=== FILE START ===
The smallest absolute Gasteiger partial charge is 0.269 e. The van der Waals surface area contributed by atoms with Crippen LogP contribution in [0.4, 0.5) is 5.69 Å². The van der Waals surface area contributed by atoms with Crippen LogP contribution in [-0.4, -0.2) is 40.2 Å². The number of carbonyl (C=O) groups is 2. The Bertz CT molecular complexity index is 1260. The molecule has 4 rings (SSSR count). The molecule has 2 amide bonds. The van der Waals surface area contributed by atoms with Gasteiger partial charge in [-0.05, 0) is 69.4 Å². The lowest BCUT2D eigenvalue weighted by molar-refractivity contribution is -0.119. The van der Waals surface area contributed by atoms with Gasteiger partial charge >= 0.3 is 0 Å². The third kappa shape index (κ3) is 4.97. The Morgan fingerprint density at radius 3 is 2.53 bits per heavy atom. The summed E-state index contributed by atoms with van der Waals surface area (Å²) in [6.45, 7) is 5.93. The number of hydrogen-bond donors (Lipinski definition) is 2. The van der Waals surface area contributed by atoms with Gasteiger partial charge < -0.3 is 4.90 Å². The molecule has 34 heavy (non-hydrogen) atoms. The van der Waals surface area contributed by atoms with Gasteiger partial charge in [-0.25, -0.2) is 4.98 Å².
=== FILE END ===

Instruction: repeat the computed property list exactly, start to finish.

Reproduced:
The smallest absolute Gasteiger partial charge is 0.269 e. The van der Waals surface area contributed by atoms with Crippen LogP contribution in [0.4, 0.5) is 5.69 Å². The van der Waals surface area contributed by atoms with Crippen LogP contribution in [-0.4, -0.2) is 40.2 Å². The number of carbonyl (C=O) groups is 2. The Bertz CT molecular complexity index is 1260. The molecule has 4 rings (SSSR count). The molecule has 2 amide bonds. The van der Waals surface area contributed by atoms with Gasteiger partial charge in [-0.05, 0) is 69.4 Å². The lowest BCUT2D eigenvalue weighted by molar-refractivity contribution is -0.119. The van der Waals surface area contributed by atoms with Gasteiger partial charge >= 0.3 is 0 Å². The third kappa shape index (κ3) is 4.97. The Morgan fingerprint density at radius 3 is 2.53 bits per heavy atom. The summed E-state index contributed by atoms with van der Waals surface area (Å²) in [6.45, 7) is 5.93. The number of hydrogen-bond donors (Lipinski definition) is 2. The van der Waals surface area contributed by atoms with Gasteiger partial charge < -0.3 is 4.90 Å². The molecule has 34 heavy (non-hydrogen) atoms. The van der Waals surface area contributed by atoms with Gasteiger partial charge in [-0.25, -0.2) is 4.98 Å².